thanksgiving line

Apart from the food, it was really just good to see everyone again. I mentioned earlier about how obvious it would be that the powers that be would organize an event to get all us (majority American) foreigners together for the holiday, but I often forget just how many of us foreigners there are (a really bad problem when I have to avoid using someone’s name I’ve forgotten after three months). Not only foreigners, but also local Japanese people showed up to join in the celebration.  As someone who usually spends a Sunday cleaning, vegging, or just generally sticking to his apartment, it was a good occasion to get out and enjoy the community that I can’t always interact with.

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And the food, again, was fantastic. I even had to pull off the remnant of one of the five or so turkey’s they brought in because of how quickly they were devoured. Really between the Irish soup, the home-baked bread, the eggnog, and the no-bake cookies, the turkey was the least of my options. I really need to practice more varieties of cooking now, or at least figure out where everyone gets their ingredients. I think the biggest hub is Costco, and oh, how I long to get to Costco.

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Test

There are some things you forget in life. I’d give you a list but I can’t remember what to put on it. It seems like some of the most important parts or people I want to retain in my mind only now come across as a vague blur. Especially my fleeting youth. I remember being in eighth grade and thinking the six graders were babies, looking at freshman as a senior and high school and wondering how I could have been so little. The key being whenever I look back I didn’t feel so little. Still I cannot recall most of my early teenage years. How did it feel to finally enter high school? When did I start hanging out in other friends’ basements? How did I lose contact with some of the people closest to me? Why on earth did Steph ever agree to shave my legs?  These things I can’t come up with the answers to, despite trying my best at journal-ing. But it’s questions like that I’m confronted with so often when interacting with my students–especially the sannensei who are heading into their final semester. Will they choose the same high school as their friends from elementary school? Will they realize the implication of their choices? Will they remember me in three years? How much will English even matter to them? All these choices seem to fly by without time to decide. Some of the biggest points in our lives sort of just happen.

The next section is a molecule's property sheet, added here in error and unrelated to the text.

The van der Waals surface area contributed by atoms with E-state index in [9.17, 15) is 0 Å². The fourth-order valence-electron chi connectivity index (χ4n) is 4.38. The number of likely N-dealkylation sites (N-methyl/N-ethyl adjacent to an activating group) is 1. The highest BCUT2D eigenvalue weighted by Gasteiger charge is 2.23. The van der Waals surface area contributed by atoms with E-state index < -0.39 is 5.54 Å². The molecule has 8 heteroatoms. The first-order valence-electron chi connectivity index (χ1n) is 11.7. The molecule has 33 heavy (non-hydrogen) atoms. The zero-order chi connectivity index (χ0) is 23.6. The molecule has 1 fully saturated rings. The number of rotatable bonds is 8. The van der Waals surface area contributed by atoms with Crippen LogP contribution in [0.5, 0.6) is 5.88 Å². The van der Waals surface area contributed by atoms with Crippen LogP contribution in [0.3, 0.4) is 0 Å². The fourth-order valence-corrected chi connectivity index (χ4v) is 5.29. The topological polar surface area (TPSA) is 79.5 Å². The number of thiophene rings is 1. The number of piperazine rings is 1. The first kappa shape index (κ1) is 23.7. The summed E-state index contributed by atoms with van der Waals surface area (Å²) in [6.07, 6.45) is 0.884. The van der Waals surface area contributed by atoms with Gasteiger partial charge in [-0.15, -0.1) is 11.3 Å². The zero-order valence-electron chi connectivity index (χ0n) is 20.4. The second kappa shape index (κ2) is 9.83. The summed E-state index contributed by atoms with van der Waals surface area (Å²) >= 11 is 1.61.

However, no matter how mundane and unimportant they could be, no matter how predictable and nonsensical the content, I think anyone in my generation would be able to remember taking a standardized test. The escort to some prearranged room, the handful of pre-sharpened #2 pencils and erases, the water bottle, snack, and bumblegum (because “studies show that chewing gum helps you take tests”), the snickering through instructions, the scantrons. Truly the scourge of President Cheney on the education system. Maybe it’s just a grudge I hold against the general education hierarchy, but I hoped at least in Japan with all their sports days, and home ec. classes, and emphasis on community, and just the overall perception of efficiency that somehow the testing system would be more reliable. Alas, it seems like there is no hope for students anywhere.